I may be a bit tired after hanging around during the night wondering about the Scottish Independence Referendum results but I feel good today – all of me except the tired bits – all my Scottish, Northern Irish and English DNA (my British-European DNA) is dancing around inside of me. Phew!
If you missed the results, Scotland has decided – 55% of the population said No Thank You and 45% said Yes Please. The turnout was an extraordinary 84.6%.
I’m the son of a Scot who lives in England and who had no vote but opinions enough to be delighted that the No’s have it.
My common sense feels happy too. Well, common sense is that bit of you that just feels what is right so I am delighted that the tiny land mass known as the United Kingdom, the united countries that raised me and my ancestors, has been allowed to stay, yes, united.
I feel good too after hearing that splendid speech by the much missed and much misunderstood former British prime minister, Gordon Brown. I couldn’t help thinking that if, in 2010, more of the British electorate had kept the faith with him, we might not have been struggling from one constitutional bungle to another as has been the case since Mr David, d’oh, Cameron became Gordon Brown’s successor and, annoyingly, since Ed, where’s-he-when-you-need-him, Milliband became Leader of the Opposition. It’s a sobering thought that those 84.6% of Scottish voters could turn out to get a solution and yet the whole of the UK couldn’t find a political party that it wanted to elect. In case you’d forgotten, Cameron didn’t get a majority and the Conservatives haven’t had a majority for over twenty years.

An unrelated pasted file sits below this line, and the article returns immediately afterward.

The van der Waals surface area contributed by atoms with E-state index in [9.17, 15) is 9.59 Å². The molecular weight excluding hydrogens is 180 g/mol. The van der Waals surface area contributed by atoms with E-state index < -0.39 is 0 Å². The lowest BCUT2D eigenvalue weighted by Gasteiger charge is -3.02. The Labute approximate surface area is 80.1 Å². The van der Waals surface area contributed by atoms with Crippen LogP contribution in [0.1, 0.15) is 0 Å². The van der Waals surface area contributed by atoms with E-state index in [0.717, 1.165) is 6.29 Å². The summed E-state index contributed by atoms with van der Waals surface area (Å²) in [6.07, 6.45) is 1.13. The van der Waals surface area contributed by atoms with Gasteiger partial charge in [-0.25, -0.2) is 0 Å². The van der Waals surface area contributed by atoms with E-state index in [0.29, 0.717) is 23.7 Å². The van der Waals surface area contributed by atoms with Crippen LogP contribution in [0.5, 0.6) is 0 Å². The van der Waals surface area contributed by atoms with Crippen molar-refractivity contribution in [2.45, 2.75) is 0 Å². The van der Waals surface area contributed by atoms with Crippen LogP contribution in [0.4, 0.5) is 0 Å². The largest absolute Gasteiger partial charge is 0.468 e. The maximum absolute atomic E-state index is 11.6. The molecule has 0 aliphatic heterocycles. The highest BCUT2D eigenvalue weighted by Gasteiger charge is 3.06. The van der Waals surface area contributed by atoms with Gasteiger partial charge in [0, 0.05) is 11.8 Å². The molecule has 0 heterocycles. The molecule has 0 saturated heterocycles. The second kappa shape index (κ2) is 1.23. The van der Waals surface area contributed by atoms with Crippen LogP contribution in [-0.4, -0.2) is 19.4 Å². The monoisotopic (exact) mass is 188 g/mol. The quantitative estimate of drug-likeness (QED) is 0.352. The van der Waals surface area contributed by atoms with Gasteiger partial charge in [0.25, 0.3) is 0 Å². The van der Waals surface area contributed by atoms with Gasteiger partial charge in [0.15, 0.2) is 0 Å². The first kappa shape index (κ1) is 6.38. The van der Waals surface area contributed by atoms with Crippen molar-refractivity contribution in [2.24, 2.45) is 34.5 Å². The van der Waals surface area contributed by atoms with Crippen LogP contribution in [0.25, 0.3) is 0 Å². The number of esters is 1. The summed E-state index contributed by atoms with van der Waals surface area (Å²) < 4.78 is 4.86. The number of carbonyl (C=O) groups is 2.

If I’m worried about the calibre of our politicians, I’m happy about the inevitable and much needed changes that have now be forced upon them. I, here in Lewes, Sussex, England, UK, would like to be independent of Westminster as much as any Northern Scot, Welshman, Devonshire maid or Yorkshire cricketer. What the Yeses and Nos have achieved for all of us Brits, is the chance to have more say in our own affairs and to be less patronised by that gang of career politicians who still too often think they know what is best for us. There’s now a chance that we might actually feel more represented in what is still a democracy worth defending but also worth improving. We’d get better local politicians too if the jobs are seen to be worth doing. It’s difficult to get enthusiastic about many of the men and women elected to councils and devolved parliaments over recent years. Maybe giving the regions more power, would give us a few more brain cells in our representatives.
I’m talking about being happy so, carrying on, I’m also happy to get an itchy feeling in my heart, or wherever these things are felt, telling me that, just maybe, one day, we might really be respected enough by our elected representatives, to look after our own patch but also to feel that we are all, sorry to repeat this, Citizens Of The World.
So thanks for saying No you guys – it’s much appreciated. Thanks too to the Yes voters – your enthusiasm and idealism could be a new electoral lesson for the whole UK.
Just a couple of things:
Please Mr Cameron, if you’re going to inflict another referendum on us can it be less simplistic in future? No more Yes/No or In/Out, OK. We not only want to have more of a say about life as it is where we live but we’d like to be treated with the respect that allows that we can also see the subtleties – there is more to a united country and, for that matter, a united Europe, than you allow in your two simple questions.
The other thing? Oh yes. It’s already bad enough that we as a nation still witness anti-Semitism, racism, Islamaphobia and anti-European zenophobia, let’s not start (or continue) all this anti-Scottish, anti-English aggression. The United Kingdom, for all its faults, is a wonderful mix of nationalities, cultures and skills. Let’s put this debate behind us, learning from it that we, as a united community, have much to share and, I’m dreaming again, we could even be at the beginning of a brave new era: a country looking for the common cause, learning from our fellow citizens and respecting our differences, looking after our own turf without greedily or suspiciously eyeing up our neighbours, in fact, learning to be grown-up democrats. Other nations could learn from us if we get it right – now that’s a dream worth dreaming.
I feel like listening to some bagpipes to celebrate: